Tools for the Non-Musical Worship Leader

I was recently reading Chris Falson’s old book¬†Planted by the Water and came across this (at page 150) which I thought was interesting:

It is not essential for a worship leader to be a skilled musician. A reliance on skill and talent hinders the move of the Holy Spirit. Some of the best worship leaders I have seen have been people with no understanding of music theory but whose open heart and willingness to serve made them a wonderful guide for others to follow. Having said that, a skilful musician who lays his or her gifts at the Lord’s feet has the potential to break new ground in worship as well as to gather, nurture and mould other gifted people into a ministry team.

I am encouraged by this. The only formal music training I have ever had was in primary school, when they taught me to play the recorder. I still visualise notes on the staff using “FACE” and “Every Good Boy Deserves Fruit”. But as Chris Falson says, skilled musicianship is not essential to the task of worship leading.

I always come back to Kirk Franklin, a guy who doesn’t sing but leads worship by simply saying things at the right places. He’s so good at what he does that he has live worship albums, on which he doesn’t sing a single note!

So here are five tools for those of us non-musical worship leaders which can help us lead better:

1. The Word of God. Sounds obvious, but it’s often lacking in the modern worship movement which emphasises so much on skill and artistry. Yet, letting the “Word of God dwell richly amongst us” is a Biblical command as we sing psalms, hymns and spiritual songs (Col 3:16). We need to understand how the message of Christ can be “read” (or better still, “heard”) through our choice of songs. A clear Biblical message and theme should be deployed each time we lead. Scripture reading and scriptural praying should also be part of a worship leader’s repertoire.

2. Musical Taste. So, a worship leader need not be skilled in music theory, but it is hard to avoid the fact that worship leading entails an appreciation of music. The unmusical worship leader should develop musical taste by listening to a wide range of musical styles (at the very least, worship music from different eras of the church) to get an understanding of what works musically and what doesn’t.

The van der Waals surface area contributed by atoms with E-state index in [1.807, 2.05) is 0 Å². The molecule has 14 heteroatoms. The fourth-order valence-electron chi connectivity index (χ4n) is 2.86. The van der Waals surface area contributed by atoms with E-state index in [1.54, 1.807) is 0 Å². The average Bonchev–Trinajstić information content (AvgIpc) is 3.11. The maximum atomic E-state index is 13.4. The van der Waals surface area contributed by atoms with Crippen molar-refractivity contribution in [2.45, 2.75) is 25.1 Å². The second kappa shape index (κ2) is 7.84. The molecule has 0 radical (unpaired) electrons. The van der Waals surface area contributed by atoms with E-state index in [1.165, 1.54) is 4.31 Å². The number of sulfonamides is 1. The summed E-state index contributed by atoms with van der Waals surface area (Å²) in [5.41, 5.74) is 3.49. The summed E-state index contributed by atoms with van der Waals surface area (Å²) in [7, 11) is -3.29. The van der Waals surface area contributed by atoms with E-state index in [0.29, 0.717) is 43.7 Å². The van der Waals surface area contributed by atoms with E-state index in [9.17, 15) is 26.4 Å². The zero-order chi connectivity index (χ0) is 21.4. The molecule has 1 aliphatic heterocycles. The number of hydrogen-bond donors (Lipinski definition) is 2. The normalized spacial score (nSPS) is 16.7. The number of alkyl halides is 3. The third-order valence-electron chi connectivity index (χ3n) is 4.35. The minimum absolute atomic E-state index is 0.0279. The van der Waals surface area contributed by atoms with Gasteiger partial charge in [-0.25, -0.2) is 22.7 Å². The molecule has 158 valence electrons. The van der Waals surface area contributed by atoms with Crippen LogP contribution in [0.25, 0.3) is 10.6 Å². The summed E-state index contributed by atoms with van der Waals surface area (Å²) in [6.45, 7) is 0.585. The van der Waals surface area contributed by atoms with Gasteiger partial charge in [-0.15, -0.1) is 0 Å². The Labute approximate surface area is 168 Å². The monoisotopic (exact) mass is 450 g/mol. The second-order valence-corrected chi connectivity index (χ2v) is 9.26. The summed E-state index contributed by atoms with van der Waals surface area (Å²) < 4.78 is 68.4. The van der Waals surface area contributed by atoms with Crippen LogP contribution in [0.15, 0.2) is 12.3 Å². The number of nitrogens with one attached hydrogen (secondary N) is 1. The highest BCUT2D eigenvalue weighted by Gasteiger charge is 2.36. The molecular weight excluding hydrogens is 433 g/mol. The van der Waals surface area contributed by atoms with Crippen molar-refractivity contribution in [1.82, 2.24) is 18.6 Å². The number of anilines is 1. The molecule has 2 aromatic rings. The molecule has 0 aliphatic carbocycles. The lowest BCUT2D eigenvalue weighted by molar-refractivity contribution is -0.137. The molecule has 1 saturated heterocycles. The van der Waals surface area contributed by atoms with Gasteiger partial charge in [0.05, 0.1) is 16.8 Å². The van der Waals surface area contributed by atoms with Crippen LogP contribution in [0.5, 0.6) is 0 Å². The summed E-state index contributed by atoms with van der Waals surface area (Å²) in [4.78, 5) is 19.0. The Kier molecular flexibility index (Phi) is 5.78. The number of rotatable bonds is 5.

3. Humble Teachability. I rely a lot on my musical director. Having developed (hopefully) some semblance of taste, and a good handle of how to put songs together, I have to approach worship with an open hand and take on board suggestions by those who are more skilled at music than I am. Over time, as trust has been built with my musicians, I am able to allow the music director and the band to run the musical side of the worship after I set an overall vision and flow of the worship set. Remember, no matter how good your idea, don’t be too precious about it. Collaboration with musicians not only leads to better musical results, but also builds a sense of ownership amongst your team.

4. Stage Presence. A worship leader needs to be able to connect with the gathered congregation and influence them to follow. So, a worship leader needs to communicate the message through the things they say, their expression and their gestures. Make plenty of eye contact with the congregation, and smile! My worship director tells me that one of my greatest gifts is my “off-time bouncing”. If you want the congregation to be expressive in their worship, you need to lead in expressiveness.